By giving a good overview of polar regions (-82.5°S / 82.5°N), Envisat mission is well adapted. Envisat altimeter (RA-2) data are delivered on DVD-Roms or by FTP and can be obtained from EOHelp.
This dataset has another advantage. The Envisat GDR brings the opportunity to use algorithms other than the classical ocean-oriented ones, that are better suited for non-ocean surfaces. One of them is optimized for continental surfaces, the so-called ICE-2 retracker.
The RA-2 altimeter on Envisat platform is a dual-frequency radar operating at Ku-band (13.575 GHz) and at S-band (3.2 GHz).
By using the Broadview Radar Altimetry Toolbox (BRAT), we map the radar altimeter backscattering coefficient in S-band in order to classify major global surface properties and to study their temporal evolution: date of the first snows, thickness of snow or vegetal cover in relation to the season, inundated areas, etc.
This example is made on a global scale without any geographical limits.
In the “Datasets” tab, we have selected one cycle per dataset, carefully named (from Datasets_cy30 to Datasets_cy40) from the DVD GDR Envisat. Finally, we have 11 datasets, each with ~980 files (up to 1002).
A first operation is created, selecting longitude for “X”, latitude for “Y” and for the “Data expression”, we use the S-band ICE-2 backscatter coefficient at 18 Hz (hz18_s_ice2_bscat field).
The data editing limits the backscatter coefficient boundaries to eliminate the most erroneous data. An ocean mask is also applied to keep data only on continental areas: (altim_landocean_flag > 0) && (is_bounded(0, hz18_s_ice2_bscat, 45)).
Next operations are created from the first one using the “Duplicate” button but be careful to link up each operation to the good cycle dataset.
In the “Views” tab, we add each operation-cycle in the same plot. Click on “With Animation” in the “General Plot Properties” and “Execute”. In the Display screen, you can change the speed for each frame to be displayed or you can stop on each frame and save it independently.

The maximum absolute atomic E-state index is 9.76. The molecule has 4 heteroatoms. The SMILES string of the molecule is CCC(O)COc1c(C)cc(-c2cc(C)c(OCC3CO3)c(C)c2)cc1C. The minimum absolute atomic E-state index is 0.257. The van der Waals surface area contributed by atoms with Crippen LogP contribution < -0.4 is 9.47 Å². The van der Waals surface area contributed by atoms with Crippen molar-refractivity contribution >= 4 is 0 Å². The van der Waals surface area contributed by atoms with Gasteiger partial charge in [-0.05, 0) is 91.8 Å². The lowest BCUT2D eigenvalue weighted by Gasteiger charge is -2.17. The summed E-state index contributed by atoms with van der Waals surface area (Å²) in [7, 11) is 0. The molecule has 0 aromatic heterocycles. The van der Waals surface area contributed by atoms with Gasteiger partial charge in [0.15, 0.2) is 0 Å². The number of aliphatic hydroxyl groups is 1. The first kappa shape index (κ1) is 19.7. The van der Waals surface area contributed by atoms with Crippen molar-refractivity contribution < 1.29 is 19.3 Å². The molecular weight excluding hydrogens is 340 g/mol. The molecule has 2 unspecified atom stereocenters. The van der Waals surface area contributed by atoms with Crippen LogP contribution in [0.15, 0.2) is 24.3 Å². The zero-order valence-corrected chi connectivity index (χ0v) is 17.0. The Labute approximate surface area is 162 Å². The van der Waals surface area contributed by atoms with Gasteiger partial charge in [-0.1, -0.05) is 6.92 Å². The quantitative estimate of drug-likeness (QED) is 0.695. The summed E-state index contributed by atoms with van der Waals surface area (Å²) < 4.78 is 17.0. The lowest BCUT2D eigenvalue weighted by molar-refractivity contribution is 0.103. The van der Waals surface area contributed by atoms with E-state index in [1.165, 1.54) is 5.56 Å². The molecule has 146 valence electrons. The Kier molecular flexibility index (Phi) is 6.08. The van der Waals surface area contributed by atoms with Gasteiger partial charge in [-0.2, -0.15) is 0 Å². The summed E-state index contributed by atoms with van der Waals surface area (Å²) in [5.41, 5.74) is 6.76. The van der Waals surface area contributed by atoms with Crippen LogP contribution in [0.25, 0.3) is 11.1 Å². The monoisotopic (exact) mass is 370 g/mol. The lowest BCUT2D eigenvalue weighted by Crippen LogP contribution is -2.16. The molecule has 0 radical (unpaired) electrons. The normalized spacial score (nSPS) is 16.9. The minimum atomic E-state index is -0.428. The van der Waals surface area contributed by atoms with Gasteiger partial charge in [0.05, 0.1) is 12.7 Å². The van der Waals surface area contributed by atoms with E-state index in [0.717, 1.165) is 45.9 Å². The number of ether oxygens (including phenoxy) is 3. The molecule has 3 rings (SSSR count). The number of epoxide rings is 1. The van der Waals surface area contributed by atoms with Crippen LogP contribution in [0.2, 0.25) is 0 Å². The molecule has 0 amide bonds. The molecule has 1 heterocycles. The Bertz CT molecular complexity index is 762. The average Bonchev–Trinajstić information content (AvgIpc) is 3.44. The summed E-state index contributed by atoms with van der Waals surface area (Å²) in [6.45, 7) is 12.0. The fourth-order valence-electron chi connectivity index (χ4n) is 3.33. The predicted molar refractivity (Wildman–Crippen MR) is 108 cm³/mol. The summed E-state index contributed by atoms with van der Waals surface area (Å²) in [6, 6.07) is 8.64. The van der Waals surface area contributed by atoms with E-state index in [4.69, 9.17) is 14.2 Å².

Results and comments
At a global scale, the backscatter coefficient values mainly ranges from 0 to 20 dB in S-band. The backscatter coefficient is high (~20 dB and more) on very flat surfaces: deserts, river basins or wetlands due to the specularity of the return echo. But it is low over mountainous regions. Strong variations can be seen, especially for regions which are covered by snow in winter or with a contrasted rainy season.
The backscattering coefficient results from a surface scattering echo and a volume scattering echo inside a medium. Over land surfaces, three different cases can be described:
- the return signal is only due to the surface echo: water surfaces, inundated soils, melting snow,
- the return signal is due to reflecting surfaces located under volumetric scatterers: sparse forests, inundated forests, dry snow,
- the return signal is due to reflecting surfaces located above volumetric scatterers: dry or arid areas, wet snow
|fig 1. Backscatter coefficient Sigma0-S from ICE-2 retracker for Envisat cycle 034 (top) and 040 (bottom): several river basins such as Orinoco, Mississipi, Amazon, Parana, Lena, etc, and areas with melting snow during boreal summer are clearly visible.|